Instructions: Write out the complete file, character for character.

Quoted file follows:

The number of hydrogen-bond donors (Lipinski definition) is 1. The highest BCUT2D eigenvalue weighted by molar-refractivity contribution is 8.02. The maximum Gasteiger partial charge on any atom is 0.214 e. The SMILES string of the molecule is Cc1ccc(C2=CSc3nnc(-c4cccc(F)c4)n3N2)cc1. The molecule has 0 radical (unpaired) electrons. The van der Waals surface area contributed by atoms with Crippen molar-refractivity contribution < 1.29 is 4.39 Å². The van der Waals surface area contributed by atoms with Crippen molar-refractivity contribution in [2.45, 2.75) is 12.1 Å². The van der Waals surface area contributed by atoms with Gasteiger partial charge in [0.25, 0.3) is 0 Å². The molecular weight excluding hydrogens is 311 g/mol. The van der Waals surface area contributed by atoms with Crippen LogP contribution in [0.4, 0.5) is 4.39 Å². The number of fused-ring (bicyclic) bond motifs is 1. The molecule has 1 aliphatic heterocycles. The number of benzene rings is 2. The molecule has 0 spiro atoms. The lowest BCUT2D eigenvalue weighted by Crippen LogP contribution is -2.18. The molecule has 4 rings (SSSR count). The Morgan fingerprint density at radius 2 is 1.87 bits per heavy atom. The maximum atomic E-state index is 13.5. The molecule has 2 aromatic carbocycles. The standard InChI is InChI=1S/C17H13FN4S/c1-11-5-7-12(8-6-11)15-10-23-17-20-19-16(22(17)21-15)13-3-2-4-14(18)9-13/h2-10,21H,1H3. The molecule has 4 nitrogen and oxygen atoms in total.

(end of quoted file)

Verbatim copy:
The number of hydrogen-bond donors (Lipinski definition) is 1. The highest BCUT2D eigenvalue weighted by molar-refractivity contribution is 8.02. The maximum Gasteiger partial charge on any atom is 0.214 e. The SMILES string of the molecule is Cc1ccc(C2=CSc3nnc(-c4cccc(F)c4)n3N2)cc1. The molecule has 0 radical (unpaired) electrons. The van der Waals surface area contributed by atoms with Crippen molar-refractivity contribution < 1.29 is 4.39 Å². The van der Waals surface area contributed by atoms with Crippen molar-refractivity contribution in [2.45, 2.75) is 12.1 Å². The van der Waals surface area contributed by atoms with Gasteiger partial charge in [0.25, 0.3) is 0 Å². The molecular weight excluding hydrogens is 311 g/mol. The van der Waals surface area contributed by atoms with Crippen LogP contribution in [0.4, 0.5) is 4.39 Å². The number of fused-ring (bicyclic) bond motifs is 1. The molecule has 1 aliphatic heterocycles. The number of benzene rings is 2. The molecule has 0 spiro atoms. The lowest BCUT2D eigenvalue weighted by Crippen LogP contribution is -2.18. The molecule has 4 rings (SSSR count). The Morgan fingerprint density at radius 2 is 1.87 bits per heavy atom. The maximum atomic E-state index is 13.5. The molecule has 2 aromatic carbocycles. The standard InChI is InChI=1S/C17H13FN4S/c1-11-5-7-12(8-6-11)15-10-23-17-20-19-16(22(17)21-15)13-3-2-4-14(18)9-13/h2-10,21H,1H3. The molecule has 4 nitrogen and oxygen atoms in total.